Confusing isn’t it?
Financial planning isn’t something most businesses know how to do well. But, a CPA can be a great addition to your team – keeping you out of legal and financial hot water. Here’s how to hire a bean counter that you can count on.
Why You’d Want To Hire One
There are many reasons why you might want to hire an accountant. First of all, accountants are professionals when it comes to money management and accounting. They can look at your balance sheet and reverse engineer many problems that you may not be aware of. The accountants who work at Brown Smith Wallace, for example, can help you
- Figure out the best business structure for you based on your revenue, profits, liability risk exposure, and other factors.
- Help you with financial analysis in your business plan.
- Give you advice on the type of accounting software you need.
- Give you advice on how to open a business checking account.
- Give you advice on how to track expenses day-to-day.
- Explain the importance of keeping your business and personal expenses separate.
A good accountant can also help you day-to-day by doing things like
- Making sure your independent contractors are classified properly so you don’t get into trouble with the IRS.
- Help you understand your financial statements so you understand the ins and outs of your company.
- Make sure payroll is on-point and complies with all federal and state laws.
- Make sure that you’re making all tax payments on time.
- Make sure you are sending out W2s and 1099 forms to the right individuals.
- Help you close out your books and create the necessary year-end reports.
- Help you compile and submit tax forms and reports.
But, it gets even better. An accountant can also help you during the growth stage of your company by:
- Making sure you have a good handle on your cash flow patterns, inventory management, pricing, and financing.
- Give you good advice on property and equipment leasing.
- Help you stay out of the crosshairs of the IRS.
- Help you prepare for a tax audit if it does happen.
- Help you create financial forecasts so you can make better financial decisions.
- Help you create a business budget that supports your business goals.
- Help you with advice and resources when you want to sell your company
When It’s Time
When you’re first starting out, you probably don’t need someone to manage your books for you. But, the volume of business grows quickly, and pretty soon you can’t handle it yourself. You need a bookkeeper or accountant.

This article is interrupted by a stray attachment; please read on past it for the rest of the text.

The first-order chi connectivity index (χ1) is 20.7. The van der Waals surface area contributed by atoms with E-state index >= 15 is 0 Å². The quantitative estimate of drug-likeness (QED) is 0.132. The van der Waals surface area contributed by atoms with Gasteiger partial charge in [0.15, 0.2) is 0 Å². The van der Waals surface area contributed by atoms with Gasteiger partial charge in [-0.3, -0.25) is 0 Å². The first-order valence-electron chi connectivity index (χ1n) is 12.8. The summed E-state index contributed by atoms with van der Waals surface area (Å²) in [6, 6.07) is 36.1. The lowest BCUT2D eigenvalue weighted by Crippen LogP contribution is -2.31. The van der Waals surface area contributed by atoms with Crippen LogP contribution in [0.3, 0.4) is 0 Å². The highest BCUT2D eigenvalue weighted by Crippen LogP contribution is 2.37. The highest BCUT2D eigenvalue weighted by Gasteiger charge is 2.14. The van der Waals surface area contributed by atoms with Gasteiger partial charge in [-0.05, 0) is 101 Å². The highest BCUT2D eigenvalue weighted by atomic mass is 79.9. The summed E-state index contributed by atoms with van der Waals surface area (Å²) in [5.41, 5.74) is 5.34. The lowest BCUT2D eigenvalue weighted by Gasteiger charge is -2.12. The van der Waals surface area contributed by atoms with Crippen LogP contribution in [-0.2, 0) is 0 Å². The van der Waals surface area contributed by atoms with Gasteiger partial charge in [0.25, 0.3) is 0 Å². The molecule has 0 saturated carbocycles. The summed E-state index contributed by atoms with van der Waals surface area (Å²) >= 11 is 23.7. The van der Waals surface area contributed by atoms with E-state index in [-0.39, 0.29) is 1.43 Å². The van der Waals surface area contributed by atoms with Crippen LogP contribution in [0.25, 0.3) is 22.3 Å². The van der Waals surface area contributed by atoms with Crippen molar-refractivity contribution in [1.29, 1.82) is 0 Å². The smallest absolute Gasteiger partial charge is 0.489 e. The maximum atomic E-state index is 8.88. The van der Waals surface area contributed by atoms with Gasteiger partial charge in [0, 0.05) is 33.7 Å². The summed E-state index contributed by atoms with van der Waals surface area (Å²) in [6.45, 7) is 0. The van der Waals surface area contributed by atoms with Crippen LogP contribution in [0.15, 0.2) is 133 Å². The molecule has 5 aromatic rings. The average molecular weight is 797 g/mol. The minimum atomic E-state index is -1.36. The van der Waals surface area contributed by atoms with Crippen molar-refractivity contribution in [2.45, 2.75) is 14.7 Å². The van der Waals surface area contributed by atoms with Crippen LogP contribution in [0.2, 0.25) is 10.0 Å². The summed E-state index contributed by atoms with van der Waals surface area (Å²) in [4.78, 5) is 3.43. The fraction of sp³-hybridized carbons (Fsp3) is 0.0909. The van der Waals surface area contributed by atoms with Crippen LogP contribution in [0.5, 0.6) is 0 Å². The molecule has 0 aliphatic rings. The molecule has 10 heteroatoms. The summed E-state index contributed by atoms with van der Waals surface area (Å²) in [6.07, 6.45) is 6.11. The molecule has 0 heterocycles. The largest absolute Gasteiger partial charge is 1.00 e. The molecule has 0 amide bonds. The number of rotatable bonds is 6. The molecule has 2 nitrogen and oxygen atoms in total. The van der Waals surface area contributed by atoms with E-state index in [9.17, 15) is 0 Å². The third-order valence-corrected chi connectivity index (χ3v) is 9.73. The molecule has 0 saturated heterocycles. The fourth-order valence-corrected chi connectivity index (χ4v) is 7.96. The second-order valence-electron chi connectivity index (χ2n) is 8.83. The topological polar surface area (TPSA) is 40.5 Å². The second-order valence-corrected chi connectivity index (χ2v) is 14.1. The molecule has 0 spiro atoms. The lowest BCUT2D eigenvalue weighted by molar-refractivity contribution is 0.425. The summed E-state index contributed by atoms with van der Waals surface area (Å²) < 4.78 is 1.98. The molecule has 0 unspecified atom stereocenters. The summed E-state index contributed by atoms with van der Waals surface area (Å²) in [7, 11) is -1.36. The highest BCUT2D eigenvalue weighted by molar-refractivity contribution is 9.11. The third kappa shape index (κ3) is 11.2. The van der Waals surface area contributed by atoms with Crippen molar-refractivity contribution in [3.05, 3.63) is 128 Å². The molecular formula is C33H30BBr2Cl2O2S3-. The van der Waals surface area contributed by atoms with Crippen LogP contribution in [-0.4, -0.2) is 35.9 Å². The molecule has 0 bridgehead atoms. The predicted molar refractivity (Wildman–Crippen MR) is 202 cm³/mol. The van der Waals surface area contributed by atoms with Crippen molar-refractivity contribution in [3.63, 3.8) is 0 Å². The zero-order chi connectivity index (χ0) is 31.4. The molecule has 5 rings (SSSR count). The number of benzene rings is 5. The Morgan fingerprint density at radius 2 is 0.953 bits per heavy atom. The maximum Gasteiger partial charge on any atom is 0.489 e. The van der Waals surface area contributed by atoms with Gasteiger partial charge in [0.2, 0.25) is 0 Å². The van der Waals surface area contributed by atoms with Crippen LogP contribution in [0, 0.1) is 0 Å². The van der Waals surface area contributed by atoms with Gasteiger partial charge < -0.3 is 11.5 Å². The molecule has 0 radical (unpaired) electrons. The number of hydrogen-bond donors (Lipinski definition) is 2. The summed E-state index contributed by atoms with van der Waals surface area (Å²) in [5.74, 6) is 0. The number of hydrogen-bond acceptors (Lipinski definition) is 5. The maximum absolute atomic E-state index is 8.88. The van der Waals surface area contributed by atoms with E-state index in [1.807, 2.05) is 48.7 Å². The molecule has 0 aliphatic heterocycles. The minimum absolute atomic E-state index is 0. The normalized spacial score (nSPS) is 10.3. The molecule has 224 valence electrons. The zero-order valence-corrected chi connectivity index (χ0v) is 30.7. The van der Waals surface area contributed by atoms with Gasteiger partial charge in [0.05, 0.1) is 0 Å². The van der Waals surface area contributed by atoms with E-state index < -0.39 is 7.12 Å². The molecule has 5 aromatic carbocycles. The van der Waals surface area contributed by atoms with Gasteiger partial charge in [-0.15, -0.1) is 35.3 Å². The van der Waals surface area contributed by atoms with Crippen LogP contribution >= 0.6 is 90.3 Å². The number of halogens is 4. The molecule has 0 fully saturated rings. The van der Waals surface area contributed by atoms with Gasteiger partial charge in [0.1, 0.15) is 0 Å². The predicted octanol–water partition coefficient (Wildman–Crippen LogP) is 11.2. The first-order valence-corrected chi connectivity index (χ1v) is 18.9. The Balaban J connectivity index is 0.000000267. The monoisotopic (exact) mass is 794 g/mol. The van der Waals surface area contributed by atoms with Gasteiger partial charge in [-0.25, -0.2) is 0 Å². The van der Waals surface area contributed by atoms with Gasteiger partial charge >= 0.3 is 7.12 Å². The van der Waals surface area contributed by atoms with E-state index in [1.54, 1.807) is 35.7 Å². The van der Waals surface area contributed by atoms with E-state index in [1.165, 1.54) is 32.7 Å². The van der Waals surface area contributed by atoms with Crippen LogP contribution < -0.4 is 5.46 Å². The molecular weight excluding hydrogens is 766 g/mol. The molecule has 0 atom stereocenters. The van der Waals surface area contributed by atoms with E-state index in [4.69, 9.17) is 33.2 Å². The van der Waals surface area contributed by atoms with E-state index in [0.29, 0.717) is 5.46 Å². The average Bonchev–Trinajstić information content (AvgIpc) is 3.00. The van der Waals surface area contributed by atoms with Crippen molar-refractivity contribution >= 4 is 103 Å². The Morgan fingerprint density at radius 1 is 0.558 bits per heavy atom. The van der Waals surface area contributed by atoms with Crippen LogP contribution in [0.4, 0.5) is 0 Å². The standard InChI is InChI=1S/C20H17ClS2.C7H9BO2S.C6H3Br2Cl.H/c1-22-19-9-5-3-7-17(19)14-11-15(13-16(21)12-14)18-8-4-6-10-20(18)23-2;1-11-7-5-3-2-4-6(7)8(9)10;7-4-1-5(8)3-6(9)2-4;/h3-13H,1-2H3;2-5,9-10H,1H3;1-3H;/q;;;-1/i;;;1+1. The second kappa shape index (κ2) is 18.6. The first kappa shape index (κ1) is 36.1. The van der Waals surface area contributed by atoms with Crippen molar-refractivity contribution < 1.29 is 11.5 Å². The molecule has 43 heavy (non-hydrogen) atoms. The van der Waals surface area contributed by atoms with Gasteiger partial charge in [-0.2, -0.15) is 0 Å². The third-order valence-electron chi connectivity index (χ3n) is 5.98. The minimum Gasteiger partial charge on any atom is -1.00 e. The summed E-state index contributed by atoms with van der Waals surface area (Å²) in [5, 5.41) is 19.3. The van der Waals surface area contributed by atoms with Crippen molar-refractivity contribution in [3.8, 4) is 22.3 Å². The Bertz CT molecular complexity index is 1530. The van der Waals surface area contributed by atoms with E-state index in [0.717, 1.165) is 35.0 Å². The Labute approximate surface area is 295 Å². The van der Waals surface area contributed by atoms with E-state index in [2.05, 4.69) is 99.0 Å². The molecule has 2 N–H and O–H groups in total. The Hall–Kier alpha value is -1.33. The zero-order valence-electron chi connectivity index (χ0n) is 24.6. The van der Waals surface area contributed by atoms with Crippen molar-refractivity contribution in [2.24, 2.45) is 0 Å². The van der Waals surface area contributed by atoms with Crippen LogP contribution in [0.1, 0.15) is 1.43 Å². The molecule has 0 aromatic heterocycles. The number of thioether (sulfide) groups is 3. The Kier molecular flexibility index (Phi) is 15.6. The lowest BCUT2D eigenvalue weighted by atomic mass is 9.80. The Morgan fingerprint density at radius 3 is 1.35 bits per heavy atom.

Start by looking for outsourced solutions. If you can’t afford a full-time accountant, you should at least look at a part-time one or an outsourced accountant.
Hiring an outside consultant or accounting firm is a good first step if you’re growing, since it allows you to maintain focus on what you’re really good at and allowing someone else to handle the finances. Of course, you can’t totally ignore finances, but you can outsource most of the stuff you don’t understand and aren’t good at and be just fine.
An outside firm will usually do things like handle your taxes, and they may even do some bookkeeping for you. They usually can’t provide extensive financial advice, however.
When your business grows, and you outgrow the outsourced solution, it might be time to bring someone in-house. Since an outside consultant’s fee grows with the size of the business, you might end up paying more than you would if you just hired someone directly.
So, if the costs are greater to outsource, then hire an accountant to work directly for you.
An in-house consultant can do so much more than an outsourced firm, too, like:
- General ledger and account maintenance.
- Be responsible for daily transactions.
- Prepare financial statements.
- Do cost accounting and variance analysis.
- Do treasury and cash management, including bank reconciliations.
- Do payroll for you.
- Consult with you on various financial management strategies.
- Audit your company’s finances to weed out waste and fraud.
Make Sure Your Accountant Is Certified
A CPA or certified public accountant, has an undergraduate degree and has passed an exam. He or she also has the experience to help you navigate the tax landscape and manage your books. CPAs have to take continuing education courses to remain certified and licensed.
A Certified Management Accountant (CMA) is trained to handle complex accounting tasks and even serve in a managerial role. He or she must meet certain minimum accounting requirements for businesses, must pass an exam, and must have business experience and keep up with continuing education requirements. CMAs also may obtain other designations, and be Accredited in Business Valuation (ABV) or a Certified Valuation Analyst (CVA), or a Personal Financial Specialist (PFS).
These professionals are adept at valuing your business and telling you how much you may be able to sell it for.
About the Author
Francesca Bartlett is a student who plans on becoming an accountant when she graduates. Numbers have always come naturally to her, and number crunching is her idea of fun!